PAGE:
Facing an uncertain geopolitical climate, Japan and India will benefit from working closely to play a greater leadership role in the region as they share converging strategic and security interests. Given the possibility that the United States may disengage from the Asia-Pacific, both Tokyo and New Delhi are concerned about Beijing’s increasing assertiveness and will seek to increase their collective capabilities to counterbalance China’s otherwise unhindered dominance. Competitive behavior vis-a-vis China is likely to continue in arenas such as the South China Sea, Official Development Assistance (ODA), and infrastructure projects.
Although neither Japan nor India is party to territorial disputes in the South China Sea, they are both committed to upholding freedom of navigation and a rules-based regime, and have vital commercial and strategic stakes that keep their interest alive in the troubled waters. Japan has been increasing its strategic engagement in the contested region by providing capacity building assistance to ASEAN member states, notably Vietnam and the Philippines. Japan is also planning to send its largest warship, the Izumo helicopter carrier, on a three-month tour through the South China Sea, before it joins the Malabar joint naval exercises with India and the United States in the Indian Ocean in July. This signals that Tokyo has the political will and capacity to play a larger maritime role.
Meanwhile, the success of India’s “Act East” policy hinges on connectivity and trade with ASEAN and the far-eastern Pacific. As such, India is seeking to expand its role to ensure a stable regional maritime order. India has become increasingly engaged with states like Japan, Vietnam, and the Philippines, asserting the Permanent Court of Arbitration judgment in support of Manila’s claims. Former Philippine Foreign Secretary Perfecto Yasay Jr. said Manila was “grateful” for India’s support. Indian naval ships have increased their presence in the South China Sea, cooperating with Vietnam on hydrocarbon exploration despite Beijing’s warnings and training Vietnamese submariners in India. Talks are also underway for New Delhi to impart submarine training to Indonesia.Enjoying this article? Click here to subscribe for full access. Just $5 a month.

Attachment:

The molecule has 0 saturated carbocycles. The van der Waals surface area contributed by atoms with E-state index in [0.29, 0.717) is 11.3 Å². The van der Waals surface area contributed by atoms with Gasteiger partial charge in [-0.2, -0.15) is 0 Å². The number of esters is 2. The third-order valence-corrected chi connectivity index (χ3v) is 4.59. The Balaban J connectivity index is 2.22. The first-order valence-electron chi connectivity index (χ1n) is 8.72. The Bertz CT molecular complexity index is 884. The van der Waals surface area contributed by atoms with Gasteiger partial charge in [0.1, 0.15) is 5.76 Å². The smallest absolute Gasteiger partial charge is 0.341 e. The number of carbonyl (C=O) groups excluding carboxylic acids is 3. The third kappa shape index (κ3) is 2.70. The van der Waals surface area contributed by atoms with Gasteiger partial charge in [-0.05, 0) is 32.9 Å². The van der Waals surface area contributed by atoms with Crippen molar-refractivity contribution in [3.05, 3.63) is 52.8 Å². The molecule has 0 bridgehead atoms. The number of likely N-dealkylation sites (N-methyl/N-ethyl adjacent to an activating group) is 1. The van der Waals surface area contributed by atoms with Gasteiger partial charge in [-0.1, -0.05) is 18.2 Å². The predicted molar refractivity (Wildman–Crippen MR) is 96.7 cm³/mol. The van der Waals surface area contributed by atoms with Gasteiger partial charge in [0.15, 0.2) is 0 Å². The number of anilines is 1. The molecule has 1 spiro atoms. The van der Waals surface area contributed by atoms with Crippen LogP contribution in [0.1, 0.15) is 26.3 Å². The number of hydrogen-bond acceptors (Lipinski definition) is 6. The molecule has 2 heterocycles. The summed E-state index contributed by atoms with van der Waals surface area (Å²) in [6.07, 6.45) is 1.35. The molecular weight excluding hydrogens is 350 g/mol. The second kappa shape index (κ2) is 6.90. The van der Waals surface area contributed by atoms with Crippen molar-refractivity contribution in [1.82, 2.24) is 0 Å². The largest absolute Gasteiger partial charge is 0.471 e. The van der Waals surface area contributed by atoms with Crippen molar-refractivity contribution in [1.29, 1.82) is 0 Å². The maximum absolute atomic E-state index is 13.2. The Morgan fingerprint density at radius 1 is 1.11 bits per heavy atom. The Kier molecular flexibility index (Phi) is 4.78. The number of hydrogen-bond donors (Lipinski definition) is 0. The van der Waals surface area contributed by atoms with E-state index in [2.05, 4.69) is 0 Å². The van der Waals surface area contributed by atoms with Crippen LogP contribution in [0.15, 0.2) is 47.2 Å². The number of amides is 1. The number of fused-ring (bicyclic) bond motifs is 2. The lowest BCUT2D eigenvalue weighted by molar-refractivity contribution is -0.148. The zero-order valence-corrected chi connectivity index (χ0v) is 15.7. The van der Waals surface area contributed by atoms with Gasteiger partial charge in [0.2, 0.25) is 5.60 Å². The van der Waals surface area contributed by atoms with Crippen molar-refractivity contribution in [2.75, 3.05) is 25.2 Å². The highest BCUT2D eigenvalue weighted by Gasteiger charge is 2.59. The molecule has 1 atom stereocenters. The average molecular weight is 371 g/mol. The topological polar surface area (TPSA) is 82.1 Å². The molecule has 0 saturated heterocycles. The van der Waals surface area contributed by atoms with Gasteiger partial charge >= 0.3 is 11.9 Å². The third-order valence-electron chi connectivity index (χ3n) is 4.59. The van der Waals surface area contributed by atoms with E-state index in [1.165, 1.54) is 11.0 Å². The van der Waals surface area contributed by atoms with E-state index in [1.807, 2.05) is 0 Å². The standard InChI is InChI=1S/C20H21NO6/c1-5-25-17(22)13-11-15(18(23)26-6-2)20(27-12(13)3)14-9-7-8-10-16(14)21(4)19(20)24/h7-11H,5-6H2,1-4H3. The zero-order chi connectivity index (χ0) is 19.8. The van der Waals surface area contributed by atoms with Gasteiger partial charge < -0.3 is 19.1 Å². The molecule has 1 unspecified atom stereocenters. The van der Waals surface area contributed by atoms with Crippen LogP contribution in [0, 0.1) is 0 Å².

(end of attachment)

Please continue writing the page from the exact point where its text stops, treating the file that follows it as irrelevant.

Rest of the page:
Economic Means to a Strategic End
However, to arouse less suspicion and backlash from China, Japan and India can choose to focus on socio-economic engagement of the region, and take a lead on non-traditional security issues.
Japan has given the region development aid since the 1950s. In 2015, the Japanese government replaced its ODA Charter with the Development Cooperation Charter, which clearly links Japan’s aid with its strategic goals. Rather than just providing assistance, Japan seeks to use its aid to promote development partnerships, such as with India. Japan and India have been and will continue to use infrastructure and connectivity projects to promote their shared interests. Japan is actively engaged in funding connectivity projects in the strategic Northeastern region of India, which links India to Southeast Asia. Japan has pledged Rs. 67.1 billion ($1 billion) to improve roads in India’s Northeast, targeting National Highways 40 and 55, which provide links to Bangladesh and Myanmar.
Additionally, Japan and India can leverage their technological prowess. They can provide research and capacity-building leadership to drive sectors such as clean technology, renewable energy, cybersecurity, and space technology, to support the region’s societal and commercial development.